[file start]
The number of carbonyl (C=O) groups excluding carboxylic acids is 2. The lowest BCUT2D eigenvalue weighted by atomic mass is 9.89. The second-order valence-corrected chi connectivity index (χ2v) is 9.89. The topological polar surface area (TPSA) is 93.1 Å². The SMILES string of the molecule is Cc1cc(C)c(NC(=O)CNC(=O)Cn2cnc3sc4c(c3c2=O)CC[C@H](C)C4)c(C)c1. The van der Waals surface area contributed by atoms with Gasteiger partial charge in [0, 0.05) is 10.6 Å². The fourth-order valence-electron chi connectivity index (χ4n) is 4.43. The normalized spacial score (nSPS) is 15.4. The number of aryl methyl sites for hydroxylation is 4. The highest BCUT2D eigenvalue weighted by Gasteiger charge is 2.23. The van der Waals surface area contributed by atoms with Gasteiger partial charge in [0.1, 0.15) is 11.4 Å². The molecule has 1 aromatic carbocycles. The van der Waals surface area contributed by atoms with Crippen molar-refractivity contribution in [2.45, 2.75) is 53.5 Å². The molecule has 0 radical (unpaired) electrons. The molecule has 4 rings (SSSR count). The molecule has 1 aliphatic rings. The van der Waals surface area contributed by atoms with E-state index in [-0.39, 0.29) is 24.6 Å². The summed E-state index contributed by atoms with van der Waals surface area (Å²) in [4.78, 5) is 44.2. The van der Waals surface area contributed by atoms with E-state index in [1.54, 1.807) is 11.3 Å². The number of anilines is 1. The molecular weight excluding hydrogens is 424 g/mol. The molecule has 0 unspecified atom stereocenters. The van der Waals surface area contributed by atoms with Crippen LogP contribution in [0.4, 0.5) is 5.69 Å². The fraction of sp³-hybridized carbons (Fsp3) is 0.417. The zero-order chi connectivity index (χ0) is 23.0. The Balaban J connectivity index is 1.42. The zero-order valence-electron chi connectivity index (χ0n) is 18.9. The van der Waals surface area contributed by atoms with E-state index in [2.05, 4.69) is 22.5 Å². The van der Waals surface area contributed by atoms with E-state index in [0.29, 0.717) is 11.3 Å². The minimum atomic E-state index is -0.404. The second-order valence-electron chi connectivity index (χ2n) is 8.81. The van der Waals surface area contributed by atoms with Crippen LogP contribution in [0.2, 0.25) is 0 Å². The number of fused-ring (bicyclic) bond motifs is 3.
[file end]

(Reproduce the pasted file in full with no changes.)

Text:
The number of carbonyl (C=O) groups excluding carboxylic acids is 2. The lowest BCUT2D eigenvalue weighted by atomic mass is 9.89. The second-order valence-corrected chi connectivity index (χ2v) is 9.89. The topological polar surface area (TPSA) is 93.1 Å². The SMILES string of the molecule is Cc1cc(C)c(NC(=O)CNC(=O)Cn2cnc3sc4c(c3c2=O)CC[C@H](C)C4)c(C)c1. The van der Waals surface area contributed by atoms with Gasteiger partial charge in [0, 0.05) is 10.6 Å². The fourth-order valence-electron chi connectivity index (χ4n) is 4.43. The normalized spacial score (nSPS) is 15.4. The number of aryl methyl sites for hydroxylation is 4. The highest BCUT2D eigenvalue weighted by Gasteiger charge is 2.23. The van der Waals surface area contributed by atoms with Gasteiger partial charge in [0.1, 0.15) is 11.4 Å². The molecule has 1 aromatic carbocycles. The van der Waals surface area contributed by atoms with Crippen molar-refractivity contribution in [2.45, 2.75) is 53.5 Å². The molecule has 0 radical (unpaired) electrons. The molecule has 4 rings (SSSR count). The molecule has 1 aliphatic rings. The van der Waals surface area contributed by atoms with E-state index in [-0.39, 0.29) is 24.6 Å². The summed E-state index contributed by atoms with van der Waals surface area (Å²) in [4.78, 5) is 44.2. The van der Waals surface area contributed by atoms with E-state index in [1.54, 1.807) is 11.3 Å². The number of anilines is 1. The molecular weight excluding hydrogens is 424 g/mol. The molecule has 0 unspecified atom stereocenters. The van der Waals surface area contributed by atoms with Crippen LogP contribution in [0.4, 0.5) is 5.69 Å². The fraction of sp³-hybridized carbons (Fsp3) is 0.417. The zero-order chi connectivity index (χ0) is 23.0. The Balaban J connectivity index is 1.42. The zero-order valence-electron chi connectivity index (χ0n) is 18.9. The van der Waals surface area contributed by atoms with E-state index in [2.05, 4.69) is 22.5 Å². The van der Waals surface area contributed by atoms with E-state index in [0.29, 0.717) is 11.3 Å². The minimum atomic E-state index is -0.404. The second-order valence-electron chi connectivity index (χ2n) is 8.81. The van der Waals surface area contributed by atoms with Crippen LogP contribution in [0.2, 0.25) is 0 Å². The number of fused-ring (bicyclic) bond motifs is 3.